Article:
After great excitement at learning a new parable, the three of us sat down to reflect on the actions of the woman and her pursuit of the Found Coin. First, we wondered why our booklet was titled the “found” coin and the Bible had it titled the “lost” coin. Certainly, the girls agreed the woman was truly happy when she found her coin. I invited them to bring over the Maxims cabinet to follow up with a previous conversation I’d had with them. (The Maxims are a collection of approximately twelve sayings of Jesus from the New Testament. They help us live the Great Commandment to love God and neighbor.)
One girl eagerly read them aloud while the other made two piles–those that fit this parable and those that didn’t. In they end they came up with three connections that seemed to expressed how the woman lived:
- “Ask, and you will receive, seek and you will find. Knock and the door will be opened.”
- “Always treat others as you would have them treat you.”
[The child commented: “Because she was nice to the coin.”]
- “When you pray, go into a room by yourself, shut the door, and pray to your Father in private.”
[The other added: “She was looking behind all the closed doors, praying the whole time.”]
Two girls working with the Maxims and the Found Coin.
Materials for the Found Coin with the three selected Maxims.
Earlier this Lent I read a reflection by the late John Kavanaugh, SJ, who said that “Lent requires a tremendous psychological disengagement from our earthly prejudice.” My two young friends do not seem to be burdened with this earthly prejudice the way I am as an adult. The woman’s pursuit of her coin–seemingly worthless in value and certainly worth far less than the extravagant party she threw upon finding it–seemed entirely natural. So too is God’s pursuit of us. A few weeks ago we heard in the Gospel, “Be merciful as your Father is merciful.” This is how the woman in the parable lived. My first grade friends connected that in the Maxims they selected. They invite me to shed my preconceived prejudices and hear the voice of the Good Shepherd calling me to remain in Him and bear great fruit. He calls us to the Cross. With death comes new life. It is in dying with him that we can rise to new life and truly bear great fruit.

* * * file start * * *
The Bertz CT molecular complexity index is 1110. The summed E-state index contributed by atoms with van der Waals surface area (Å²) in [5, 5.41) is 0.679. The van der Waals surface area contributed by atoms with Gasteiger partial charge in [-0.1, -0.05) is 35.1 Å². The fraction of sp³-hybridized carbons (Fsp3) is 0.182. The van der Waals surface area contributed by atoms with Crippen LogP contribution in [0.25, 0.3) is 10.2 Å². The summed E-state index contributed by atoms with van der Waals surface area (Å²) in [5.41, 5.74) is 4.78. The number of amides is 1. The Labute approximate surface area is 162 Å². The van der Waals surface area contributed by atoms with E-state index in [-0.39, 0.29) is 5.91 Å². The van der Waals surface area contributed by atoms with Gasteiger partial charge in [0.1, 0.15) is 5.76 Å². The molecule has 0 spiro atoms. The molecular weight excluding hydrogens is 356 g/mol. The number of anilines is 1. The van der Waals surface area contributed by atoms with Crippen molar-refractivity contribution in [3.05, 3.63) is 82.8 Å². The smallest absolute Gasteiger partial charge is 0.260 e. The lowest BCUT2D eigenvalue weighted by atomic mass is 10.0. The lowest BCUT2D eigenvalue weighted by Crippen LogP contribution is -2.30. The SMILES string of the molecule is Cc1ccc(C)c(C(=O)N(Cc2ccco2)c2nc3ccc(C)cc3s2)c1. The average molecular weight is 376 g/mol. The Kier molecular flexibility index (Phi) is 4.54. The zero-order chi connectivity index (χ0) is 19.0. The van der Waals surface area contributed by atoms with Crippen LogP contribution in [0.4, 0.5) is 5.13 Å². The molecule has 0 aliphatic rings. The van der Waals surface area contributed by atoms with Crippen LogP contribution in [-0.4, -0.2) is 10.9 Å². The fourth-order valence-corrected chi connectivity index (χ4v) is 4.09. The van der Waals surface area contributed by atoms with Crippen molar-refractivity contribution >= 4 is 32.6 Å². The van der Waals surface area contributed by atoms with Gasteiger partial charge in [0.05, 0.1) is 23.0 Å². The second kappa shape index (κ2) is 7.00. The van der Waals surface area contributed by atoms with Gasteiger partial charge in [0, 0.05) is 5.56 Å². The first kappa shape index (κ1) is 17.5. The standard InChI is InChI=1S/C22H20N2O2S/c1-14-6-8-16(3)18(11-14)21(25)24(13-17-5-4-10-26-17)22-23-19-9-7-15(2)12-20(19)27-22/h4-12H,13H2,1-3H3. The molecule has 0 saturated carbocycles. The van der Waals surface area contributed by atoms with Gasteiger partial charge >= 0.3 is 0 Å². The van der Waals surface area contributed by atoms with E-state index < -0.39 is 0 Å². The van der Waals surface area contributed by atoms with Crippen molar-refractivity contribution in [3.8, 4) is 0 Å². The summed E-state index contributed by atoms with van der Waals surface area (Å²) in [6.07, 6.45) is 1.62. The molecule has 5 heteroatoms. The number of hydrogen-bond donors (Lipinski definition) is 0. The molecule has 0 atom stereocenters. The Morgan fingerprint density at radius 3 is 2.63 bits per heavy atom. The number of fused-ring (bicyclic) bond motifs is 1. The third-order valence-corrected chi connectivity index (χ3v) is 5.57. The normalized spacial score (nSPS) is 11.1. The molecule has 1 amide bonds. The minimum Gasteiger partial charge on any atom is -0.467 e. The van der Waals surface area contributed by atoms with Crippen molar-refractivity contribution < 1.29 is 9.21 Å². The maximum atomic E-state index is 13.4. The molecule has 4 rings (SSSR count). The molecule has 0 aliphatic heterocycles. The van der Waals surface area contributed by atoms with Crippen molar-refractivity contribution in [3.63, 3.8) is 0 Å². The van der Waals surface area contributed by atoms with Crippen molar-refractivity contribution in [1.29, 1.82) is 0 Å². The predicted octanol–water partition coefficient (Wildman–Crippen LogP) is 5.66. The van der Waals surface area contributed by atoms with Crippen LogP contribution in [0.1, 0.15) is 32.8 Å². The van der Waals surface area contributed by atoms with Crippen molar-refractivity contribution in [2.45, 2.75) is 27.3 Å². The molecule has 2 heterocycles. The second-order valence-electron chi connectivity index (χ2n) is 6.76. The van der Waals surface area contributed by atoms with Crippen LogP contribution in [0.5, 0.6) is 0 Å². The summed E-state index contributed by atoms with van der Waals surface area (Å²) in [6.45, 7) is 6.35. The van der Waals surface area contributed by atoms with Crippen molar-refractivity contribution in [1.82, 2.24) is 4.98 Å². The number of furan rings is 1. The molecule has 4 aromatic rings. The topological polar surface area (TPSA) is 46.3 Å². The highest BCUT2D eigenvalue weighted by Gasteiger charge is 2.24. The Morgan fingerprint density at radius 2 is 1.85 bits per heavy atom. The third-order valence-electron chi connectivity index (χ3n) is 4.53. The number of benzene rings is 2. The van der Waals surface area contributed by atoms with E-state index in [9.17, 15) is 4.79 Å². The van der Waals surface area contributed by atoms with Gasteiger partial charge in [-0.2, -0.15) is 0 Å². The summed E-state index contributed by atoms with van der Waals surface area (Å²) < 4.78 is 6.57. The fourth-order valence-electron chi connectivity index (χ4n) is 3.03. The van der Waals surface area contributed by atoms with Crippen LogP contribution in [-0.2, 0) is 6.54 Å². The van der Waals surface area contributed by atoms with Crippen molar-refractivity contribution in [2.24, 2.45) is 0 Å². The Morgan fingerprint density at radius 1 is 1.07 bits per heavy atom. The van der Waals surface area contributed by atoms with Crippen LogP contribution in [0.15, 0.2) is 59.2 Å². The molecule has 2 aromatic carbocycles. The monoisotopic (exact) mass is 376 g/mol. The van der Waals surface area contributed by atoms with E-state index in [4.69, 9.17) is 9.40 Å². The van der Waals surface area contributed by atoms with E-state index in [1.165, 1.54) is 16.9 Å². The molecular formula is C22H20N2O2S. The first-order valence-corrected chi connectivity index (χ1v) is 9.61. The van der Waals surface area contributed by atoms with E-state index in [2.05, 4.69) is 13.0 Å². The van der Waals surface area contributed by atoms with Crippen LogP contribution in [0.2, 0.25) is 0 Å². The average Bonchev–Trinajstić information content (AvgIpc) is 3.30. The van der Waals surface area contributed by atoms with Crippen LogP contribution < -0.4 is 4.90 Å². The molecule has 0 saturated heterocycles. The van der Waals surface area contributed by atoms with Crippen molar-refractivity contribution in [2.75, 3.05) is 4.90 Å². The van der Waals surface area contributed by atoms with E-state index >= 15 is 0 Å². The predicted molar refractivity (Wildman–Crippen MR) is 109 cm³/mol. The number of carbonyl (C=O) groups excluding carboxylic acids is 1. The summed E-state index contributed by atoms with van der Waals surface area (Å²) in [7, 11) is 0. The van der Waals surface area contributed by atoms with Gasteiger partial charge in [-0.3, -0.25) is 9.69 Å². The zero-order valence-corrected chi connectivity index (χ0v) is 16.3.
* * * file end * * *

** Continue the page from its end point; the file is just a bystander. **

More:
Let us pray together and may you all have a blessed Holy Week!
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As you know from my previous post, this year our sisters celebrate 100 years of ministry to the people of St. Louis, Missouri. Our upcoming centennial would not be possible if not for an event 52 years earlier–the birth of our foundress, Mother Clelia Merloni.
Clelia Cleopatra Merloni was born in Forli, Italy on March 10, 1861. For a creative presentation on her life and the foundation of the Apostles of the Sacred Heart of Jesus, I highly recommend the great video “Oh The Places She Goes” put together by two graduates from Sacred Heart Academy (Hamden, CT).
She is for me a model for living life with total trust in the Sacred Heart of Jesus. She believed in God’s plan for her life and for her Congregation. I pray that will continue to lead me to the fount of life and holiness that is the Sacred Heart so I can share the riches of His love with all those I meet.
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This was *the* burning question in 2nd grade this week. Teaching current events is a BLAST! And in order to help my students understand the significance of Pope Benedict’s resignation and the magnitude of the upcoming conclave, we made a timeline. The lesson also connected to math when we looked at fractions and percents: two thirds of the students were born while Bl. John Paul II was still pope. One third was born during Benedict’s papacy–and one student was born between popes!
Thanks to www.happysaints.com for the John Paul II and Benedict XVI “head shots”!
The Question of the Day
Students wrote their name under the name of the pope when they were born.
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God is very good! As providence would have it, my second grade classes just finished reading/studying Amy Welborn’s book Friendship with Jesus. What a better way to connect with current events than to have just wrapped up two weeks of reflecting on the Pope’s wisdom?!
Friendship with Jesus is a beautiful dialogue between Pope Benedict and children preparing for their First Communion. Amy Welborn is the editor and Ann Kissane Engelhart is the illustrator. (Great interview with Ann Engelhart here!) First I read the book aloud the children and then they went back and reread it on their own. We made our own journals of our friendship with Jesus, comprised of reflection questions, illustrations, and scripture quotes.